My Belgian Lace Experience 2008

My September 2008 trip to the low countries included visits to 16th century canal houses, many art museums, a chocolate museum, a brewery and the lace museum in Bruges, Belgium. here are some musings on the state of handmade linens and lace in the world today. In one museum, I saw a filet lace panel that was dated 1599.

Outrageously Beautiful Brugge (Bruges)

Bobbin lace was invented in this gorgeous region. You can hardly walk half a block in the old city center without passing at least one linen and lace shop. Unfortunately, most shops sell the same kinds of things and most of the things have been imported from China. (really) Some are pretty, (but mundane,) pieces. But they have nothing to do with the superb tradition of handmade linens and laces.

Several years ago in Venice, I did a double-take when I saw on display a very expensive Point de Venise tablecloth that looked to me as though it had been made in China. When I went into the shop to get a closer look, the Chinese shopkeepers confirmed my suspicions. There is nothing wrong with selling or buying Chinese-made lace but selling Point de Venise in Venice implied that it had been made in Venice. Most people who visit lace shops in Bruges would assume that everything had been made in Bruges.


Some shops displayed older pieces in their windows or inside. (at prices that were expensive, even with the very weak dollar) The vintage Duchesse lace handkerchief in the next photo costs over $200.

This hanky costs approx. $450 USD.

This lovely Rose Point (or Point de Gaze) Hanky is nearly one thousand dollars.

This “rosaline perleé” bobbin lace-edged embroidered round tablecloth is over $2,000.

The lace shop “Irma” sells only items that have been handmade in Belgium, both modern as well as antique. The shop sells lovely bobbin lace items that are made by area lacemakers. The shop also has some amazing antique laces including a 16th century handkerchief with a pricetag of Euros 5,000. (about $7,500.) The owner of the shop guessed that it had taken six or seven years to make that handkerchief.

Lacemaking today is a cottage industry that is a labor of love. The shop owner estimated that, when all is said and done, that the lacemakers earn about an euro an hour for their painstaking work. He also told me that, because there are no young lacemakers working today, within 10-20 years there will be none left at all. If you have an opportunity to travel to Brugge, please do so. I know you will enjoy it.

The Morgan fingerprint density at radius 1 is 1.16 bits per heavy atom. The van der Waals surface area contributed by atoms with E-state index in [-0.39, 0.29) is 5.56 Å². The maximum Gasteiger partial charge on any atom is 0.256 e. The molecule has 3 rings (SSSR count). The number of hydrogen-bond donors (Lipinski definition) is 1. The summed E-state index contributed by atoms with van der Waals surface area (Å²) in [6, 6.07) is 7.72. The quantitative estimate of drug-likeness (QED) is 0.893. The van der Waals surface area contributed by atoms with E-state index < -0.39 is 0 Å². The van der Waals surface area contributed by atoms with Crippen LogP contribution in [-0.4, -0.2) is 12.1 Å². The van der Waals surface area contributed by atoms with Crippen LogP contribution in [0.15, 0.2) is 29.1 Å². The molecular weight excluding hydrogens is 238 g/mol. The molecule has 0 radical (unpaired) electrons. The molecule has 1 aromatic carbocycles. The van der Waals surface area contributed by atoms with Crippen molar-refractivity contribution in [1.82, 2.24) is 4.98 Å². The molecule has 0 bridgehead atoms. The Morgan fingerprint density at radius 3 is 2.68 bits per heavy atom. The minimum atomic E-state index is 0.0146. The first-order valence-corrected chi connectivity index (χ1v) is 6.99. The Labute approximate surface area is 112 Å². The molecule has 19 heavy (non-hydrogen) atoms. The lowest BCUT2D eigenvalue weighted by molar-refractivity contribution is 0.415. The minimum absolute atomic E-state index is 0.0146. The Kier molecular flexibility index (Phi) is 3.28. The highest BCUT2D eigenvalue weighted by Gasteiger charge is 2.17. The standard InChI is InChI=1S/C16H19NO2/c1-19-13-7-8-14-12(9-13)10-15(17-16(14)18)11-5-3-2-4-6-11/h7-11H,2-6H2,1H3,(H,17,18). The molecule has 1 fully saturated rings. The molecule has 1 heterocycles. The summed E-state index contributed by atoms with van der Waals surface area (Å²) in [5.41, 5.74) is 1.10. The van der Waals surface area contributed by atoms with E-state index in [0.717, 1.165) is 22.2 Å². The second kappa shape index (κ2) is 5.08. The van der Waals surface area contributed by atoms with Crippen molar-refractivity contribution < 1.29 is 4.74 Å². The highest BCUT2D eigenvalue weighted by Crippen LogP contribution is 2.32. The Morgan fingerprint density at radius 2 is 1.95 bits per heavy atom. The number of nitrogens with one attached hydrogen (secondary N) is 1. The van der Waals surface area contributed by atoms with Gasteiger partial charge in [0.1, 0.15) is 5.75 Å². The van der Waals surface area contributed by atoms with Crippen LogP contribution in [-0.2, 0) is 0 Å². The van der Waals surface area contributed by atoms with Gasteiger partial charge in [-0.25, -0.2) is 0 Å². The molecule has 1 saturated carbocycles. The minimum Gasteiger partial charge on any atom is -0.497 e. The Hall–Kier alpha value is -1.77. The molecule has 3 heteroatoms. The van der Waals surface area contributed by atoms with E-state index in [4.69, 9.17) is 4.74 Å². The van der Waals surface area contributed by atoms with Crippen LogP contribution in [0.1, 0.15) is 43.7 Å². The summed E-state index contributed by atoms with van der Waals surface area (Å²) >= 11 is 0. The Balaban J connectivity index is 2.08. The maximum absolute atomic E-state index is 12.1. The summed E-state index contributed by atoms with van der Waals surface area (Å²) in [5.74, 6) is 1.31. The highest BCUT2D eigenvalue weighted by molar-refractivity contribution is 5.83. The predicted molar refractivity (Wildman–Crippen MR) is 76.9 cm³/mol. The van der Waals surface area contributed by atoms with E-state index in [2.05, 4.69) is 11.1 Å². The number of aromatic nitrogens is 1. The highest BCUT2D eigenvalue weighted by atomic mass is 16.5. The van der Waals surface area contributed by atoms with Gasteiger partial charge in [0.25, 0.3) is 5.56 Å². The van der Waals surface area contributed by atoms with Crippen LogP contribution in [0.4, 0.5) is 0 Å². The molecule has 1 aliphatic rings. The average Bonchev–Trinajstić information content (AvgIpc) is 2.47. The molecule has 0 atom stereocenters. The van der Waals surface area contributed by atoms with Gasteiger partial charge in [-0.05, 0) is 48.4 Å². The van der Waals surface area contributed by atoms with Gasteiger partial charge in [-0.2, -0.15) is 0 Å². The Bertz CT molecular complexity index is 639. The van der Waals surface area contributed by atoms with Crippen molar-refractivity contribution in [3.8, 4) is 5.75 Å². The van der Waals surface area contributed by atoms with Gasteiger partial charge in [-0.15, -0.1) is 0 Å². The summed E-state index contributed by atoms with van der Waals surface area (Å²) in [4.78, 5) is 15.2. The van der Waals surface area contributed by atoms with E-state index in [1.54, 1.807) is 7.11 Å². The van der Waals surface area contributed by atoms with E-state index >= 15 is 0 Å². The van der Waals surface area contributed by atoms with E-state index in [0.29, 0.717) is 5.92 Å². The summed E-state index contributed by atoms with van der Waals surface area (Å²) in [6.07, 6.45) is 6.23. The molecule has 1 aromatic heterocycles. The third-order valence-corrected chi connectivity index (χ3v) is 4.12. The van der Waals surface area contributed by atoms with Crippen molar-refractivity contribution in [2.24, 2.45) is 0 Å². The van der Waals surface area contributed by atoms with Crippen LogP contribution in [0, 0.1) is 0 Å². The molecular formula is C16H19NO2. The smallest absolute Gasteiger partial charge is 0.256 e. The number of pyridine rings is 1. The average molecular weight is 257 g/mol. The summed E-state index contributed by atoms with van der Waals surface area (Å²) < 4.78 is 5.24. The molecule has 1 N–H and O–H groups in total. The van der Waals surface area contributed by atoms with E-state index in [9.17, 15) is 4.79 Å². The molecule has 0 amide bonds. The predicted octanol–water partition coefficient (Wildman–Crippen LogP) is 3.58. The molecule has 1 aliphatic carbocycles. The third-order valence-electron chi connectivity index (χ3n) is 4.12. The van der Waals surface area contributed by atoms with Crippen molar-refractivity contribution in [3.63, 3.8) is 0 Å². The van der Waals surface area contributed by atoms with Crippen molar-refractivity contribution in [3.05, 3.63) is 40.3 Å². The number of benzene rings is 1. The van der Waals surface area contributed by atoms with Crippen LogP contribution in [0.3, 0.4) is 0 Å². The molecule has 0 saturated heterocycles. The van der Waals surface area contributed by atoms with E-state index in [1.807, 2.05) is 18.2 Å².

Items in Churches

I found the following (random) items to be interesting. Although there were plenty more that were on display in places that did not permit photography. The maroon velvet banner on display in a cathedral is embroidered with gold and silver metallic threads.


Close up of the embroidery

This photo shows a statue garbed with ornate fabrics, embroidery, brocade, gold and lace. Forgive my blurry photos but I hope they give you a taste of how richly decorated and beautiful she is.

I loved seeing the altarcloth in the next photo in use. It caught my eye because it was completely worn through with holes.


!

Advertisements

Tags: , ,

2 Responses to “My Belgian Lace Experience 2008”

  1. Jet Says:

    Seems to me as though almost all “modern lace” looks like the one in the lower right-hand corner of photo no. 2; I could be gravely mistaken (and indeed I am not the lace connoisseur that you are), but that just looks fake. (The other most common modern “lace” is the sort that was so popular in the ’60s, and usually synthetic…not sure how they made it, but it looks awful, blocky, and always the same!)

    • linenmaven Says:

      Modern “lace” isn’t really lace… the real stuff is far too time-consuming, intricate and difficult to make. Many kinds of laces have not been made for centuries!
      A really great little reference book is by Elizabeth Kurella. The Secrets of Handmade Lace. It’s short, sweet and easy to follow! and, you can learn a lot.

Leave a Reply

Fill in your details below or click an icon to log in:

WordPress.com Logo

You are commenting using your WordPress.com account. Log Out /  Change )

Google+ photo

You are commenting using your Google+ account. Log Out /  Change )

Twitter picture

You are commenting using your Twitter account. Log Out /  Change )

Facebook photo

You are commenting using your Facebook account. Log Out /  Change )

Connecting to %s


%d bloggers like this: